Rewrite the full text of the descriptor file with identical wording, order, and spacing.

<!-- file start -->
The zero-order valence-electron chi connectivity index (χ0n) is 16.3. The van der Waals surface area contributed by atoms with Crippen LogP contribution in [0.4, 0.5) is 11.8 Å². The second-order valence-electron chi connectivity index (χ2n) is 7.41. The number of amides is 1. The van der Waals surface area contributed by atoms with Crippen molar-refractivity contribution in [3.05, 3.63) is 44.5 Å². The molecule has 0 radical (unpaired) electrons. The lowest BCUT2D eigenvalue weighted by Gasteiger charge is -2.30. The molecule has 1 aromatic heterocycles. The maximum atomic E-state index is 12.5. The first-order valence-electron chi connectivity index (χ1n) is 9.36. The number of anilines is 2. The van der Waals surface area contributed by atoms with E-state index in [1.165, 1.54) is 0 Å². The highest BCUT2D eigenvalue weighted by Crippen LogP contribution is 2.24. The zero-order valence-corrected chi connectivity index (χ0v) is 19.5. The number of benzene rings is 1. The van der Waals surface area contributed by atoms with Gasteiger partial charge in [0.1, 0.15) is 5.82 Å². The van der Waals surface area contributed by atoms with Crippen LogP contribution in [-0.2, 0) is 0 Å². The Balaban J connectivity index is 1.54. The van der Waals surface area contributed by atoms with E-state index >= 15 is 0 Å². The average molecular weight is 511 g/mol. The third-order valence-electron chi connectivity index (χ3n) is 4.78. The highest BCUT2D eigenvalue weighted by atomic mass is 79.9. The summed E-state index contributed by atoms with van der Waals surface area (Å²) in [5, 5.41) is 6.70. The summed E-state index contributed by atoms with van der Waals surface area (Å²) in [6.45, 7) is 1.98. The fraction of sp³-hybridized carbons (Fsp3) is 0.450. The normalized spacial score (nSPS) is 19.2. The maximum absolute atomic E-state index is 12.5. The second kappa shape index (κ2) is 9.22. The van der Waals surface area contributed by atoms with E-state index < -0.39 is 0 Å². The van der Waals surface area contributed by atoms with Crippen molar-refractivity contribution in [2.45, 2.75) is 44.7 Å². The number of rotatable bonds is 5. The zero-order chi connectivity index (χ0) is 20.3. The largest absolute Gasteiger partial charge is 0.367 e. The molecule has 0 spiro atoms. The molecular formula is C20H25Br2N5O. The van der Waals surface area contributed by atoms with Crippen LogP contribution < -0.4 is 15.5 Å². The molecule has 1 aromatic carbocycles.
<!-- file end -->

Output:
The zero-order valence-electron chi connectivity index (χ0n) is 16.3. The van der Waals surface area contributed by atoms with Crippen LogP contribution in [0.4, 0.5) is 11.8 Å². The second-order valence-electron chi connectivity index (χ2n) is 7.41. The number of amides is 1. The van der Waals surface area contributed by atoms with Crippen molar-refractivity contribution in [3.05, 3.63) is 44.5 Å². The molecule has 0 radical (unpaired) electrons. The lowest BCUT2D eigenvalue weighted by Gasteiger charge is -2.30. The molecule has 1 aromatic heterocycles. The maximum atomic E-state index is 12.5. The first-order valence-electron chi connectivity index (χ1n) is 9.36. The number of anilines is 2. The van der Waals surface area contributed by atoms with E-state index in [1.165, 1.54) is 0 Å². The highest BCUT2D eigenvalue weighted by Crippen LogP contribution is 2.24. The zero-order valence-corrected chi connectivity index (χ0v) is 19.5. The number of benzene rings is 1. The van der Waals surface area contributed by atoms with Gasteiger partial charge in [0.1, 0.15) is 5.82 Å². The van der Waals surface area contributed by atoms with Crippen LogP contribution in [-0.2, 0) is 0 Å². The Balaban J connectivity index is 1.54. The van der Waals surface area contributed by atoms with E-state index >= 15 is 0 Å². The average molecular weight is 511 g/mol. The third-order valence-electron chi connectivity index (χ3n) is 4.78. The highest BCUT2D eigenvalue weighted by atomic mass is 79.9. The summed E-state index contributed by atoms with van der Waals surface area (Å²) in [5, 5.41) is 6.70. The summed E-state index contributed by atoms with van der Waals surface area (Å²) in [6.45, 7) is 1.98. The fraction of sp³-hybridized carbons (Fsp3) is 0.450. The normalized spacial score (nSPS) is 19.2. The maximum absolute atomic E-state index is 12.5. The second kappa shape index (κ2) is 9.22. The van der Waals surface area contributed by atoms with E-state index < -0.39 is 0 Å². The van der Waals surface area contributed by atoms with Crippen molar-refractivity contribution in [2.45, 2.75) is 44.7 Å². The number of rotatable bonds is 5. The zero-order chi connectivity index (χ0) is 20.3. The largest absolute Gasteiger partial charge is 0.367 e. The molecule has 0 spiro atoms. The molecular formula is C20H25Br2N5O. The van der Waals surface area contributed by atoms with Crippen LogP contribution < -0.4 is 15.5 Å². The molecule has 1 aromatic carbocycles.